Air refers to the Earth's atmosphere. Air is a mixture of many gases and tiny dust particles. It is the clear gas in which living things live and breathe. It has an indefinite shape and volume. It has mass and weight, because it is matter. The weight of air creates atmospheric pressure. There is no air in outer space.
Animals live and need to breathe the oxygen in the air. In breathing, the lungs put oxygen into the blood, and send back carbon dioxide to the air. Plants need the carbon dioxide in the air to live. They give off the oxygen that we breathe. Without it we die of asphyxia.
Air can be polluted by some gases (such as carbon monoxide, hydrocarbons, and nitrogen oxides), smoke, and ash. This air pollution causes various problems including smog, acid rain and global warming. It can damage people's health and the environment.
Since early times, air has been used to create technology. Ships moved with sails and windmills used the mechanical motion of air. Aircraft use propellers to move air over a wing, which allows them to fly. Pneumatics use air pressure to move things. Since the late 1900s, air power is also used to generate electricity.
Air is invisible: it cannot be seen by the eye, though a shimmering in hot air can be seen.
Air is one of the four classical elements in Greek theory. It was considered an intervening element, somewhere between fire and water, and the driving force for the birth of the cosmos.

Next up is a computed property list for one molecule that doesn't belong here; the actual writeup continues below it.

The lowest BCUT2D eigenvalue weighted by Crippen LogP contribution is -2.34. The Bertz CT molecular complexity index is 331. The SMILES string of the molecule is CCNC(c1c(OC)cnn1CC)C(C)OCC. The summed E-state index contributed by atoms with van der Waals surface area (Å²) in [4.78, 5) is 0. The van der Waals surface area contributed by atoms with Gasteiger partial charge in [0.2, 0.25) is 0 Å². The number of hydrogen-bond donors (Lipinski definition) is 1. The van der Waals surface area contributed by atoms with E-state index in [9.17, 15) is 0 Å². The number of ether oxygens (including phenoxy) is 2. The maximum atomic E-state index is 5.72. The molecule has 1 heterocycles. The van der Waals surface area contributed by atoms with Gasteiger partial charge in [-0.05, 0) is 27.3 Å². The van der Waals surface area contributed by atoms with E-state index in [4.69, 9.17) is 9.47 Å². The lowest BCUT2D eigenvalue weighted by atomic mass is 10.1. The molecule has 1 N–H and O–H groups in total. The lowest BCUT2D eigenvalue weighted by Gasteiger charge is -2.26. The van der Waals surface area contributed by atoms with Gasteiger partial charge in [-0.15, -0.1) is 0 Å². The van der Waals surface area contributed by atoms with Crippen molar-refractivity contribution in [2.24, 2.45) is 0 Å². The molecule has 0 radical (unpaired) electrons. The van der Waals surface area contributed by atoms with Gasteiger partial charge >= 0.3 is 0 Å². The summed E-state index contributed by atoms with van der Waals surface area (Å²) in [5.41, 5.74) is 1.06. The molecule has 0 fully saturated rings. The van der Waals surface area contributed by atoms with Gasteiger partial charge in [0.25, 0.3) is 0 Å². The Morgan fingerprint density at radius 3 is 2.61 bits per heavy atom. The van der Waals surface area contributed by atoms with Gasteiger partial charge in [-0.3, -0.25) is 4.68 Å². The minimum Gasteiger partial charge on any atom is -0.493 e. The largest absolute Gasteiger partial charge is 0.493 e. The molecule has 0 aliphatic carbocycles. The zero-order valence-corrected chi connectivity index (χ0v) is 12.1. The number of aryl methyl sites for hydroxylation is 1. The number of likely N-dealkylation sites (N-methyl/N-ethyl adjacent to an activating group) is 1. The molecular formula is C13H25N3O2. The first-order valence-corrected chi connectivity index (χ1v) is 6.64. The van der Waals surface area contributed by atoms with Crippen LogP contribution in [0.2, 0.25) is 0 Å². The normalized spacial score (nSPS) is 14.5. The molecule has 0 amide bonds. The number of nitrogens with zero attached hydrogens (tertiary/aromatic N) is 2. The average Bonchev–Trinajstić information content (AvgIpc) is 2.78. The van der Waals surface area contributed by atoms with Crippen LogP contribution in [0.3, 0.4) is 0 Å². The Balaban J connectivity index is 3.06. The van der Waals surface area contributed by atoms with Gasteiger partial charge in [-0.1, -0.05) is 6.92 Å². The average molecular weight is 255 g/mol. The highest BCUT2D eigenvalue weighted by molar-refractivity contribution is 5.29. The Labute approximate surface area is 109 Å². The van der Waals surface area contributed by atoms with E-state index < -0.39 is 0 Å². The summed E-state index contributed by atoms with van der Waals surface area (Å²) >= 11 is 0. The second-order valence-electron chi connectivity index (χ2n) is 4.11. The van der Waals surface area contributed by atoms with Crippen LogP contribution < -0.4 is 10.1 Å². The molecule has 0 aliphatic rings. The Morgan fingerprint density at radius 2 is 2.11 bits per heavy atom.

Brief history[change | change source]
Earth's atmosphere has changed much since its formation.
Original atmosphere[change | change source]
At first it was mainly a hydrogen atmosphere. It has changed dramatically on several occasions—for example, the Great Oxygenation Event 2.4 billion years ago, greatly increased oxygen in the atmosphere from practically no oxygen to levels closer to present day. Humans have also contributed to significant changes in atmospheric composition through air pollution, especially since industrialisation, leading to rapid environmental change such as ozone depletion and global warming.
Second atmosphere[change | change source]
Outgassing from volcanism, supplemented by gases produced during the late heavy bombardment of Earth by huge asteroids, produced the next atmosphere, consisting largely of nitrogen plus carbon dioxide and inert gases.
Third atmosphere[change | change source]
The constant re-arrangement of continents by plate tectonics influences the long-term evolution of the atmosphere. Carbon dioxide was transferred to and from large continental carbonate stores. Free oxygen did not exist in the atmosphere until about 2.4 billion years ago. The Great Oxygenation Event is shown by the end of the banded iron formations.
Related pages[change | change source]
References[change | change source]
- "composition of air".
- Zimmer, Carl (3 October 2013). Earth’s Oxygen: a mystery easy to take for granted. New York Times. 
- Zahnle K; Schaefer L; & Fegley B. 2010. Earth's earliest atmospheres. Cold Spring Harbor Perspectives in Biology. 2 (10). PMID 20573713
- Martin, Daniel; McKenna, Helen; Livina, Valerie (2016). "The human physiological impact of global deoxygenation". The Journal of Physiological Sciences. 67 (1): 97–106. doi:10.1007/s12576-016-0501-0. ISSN 1880-6546. PMC 5138252. PMID 27848144.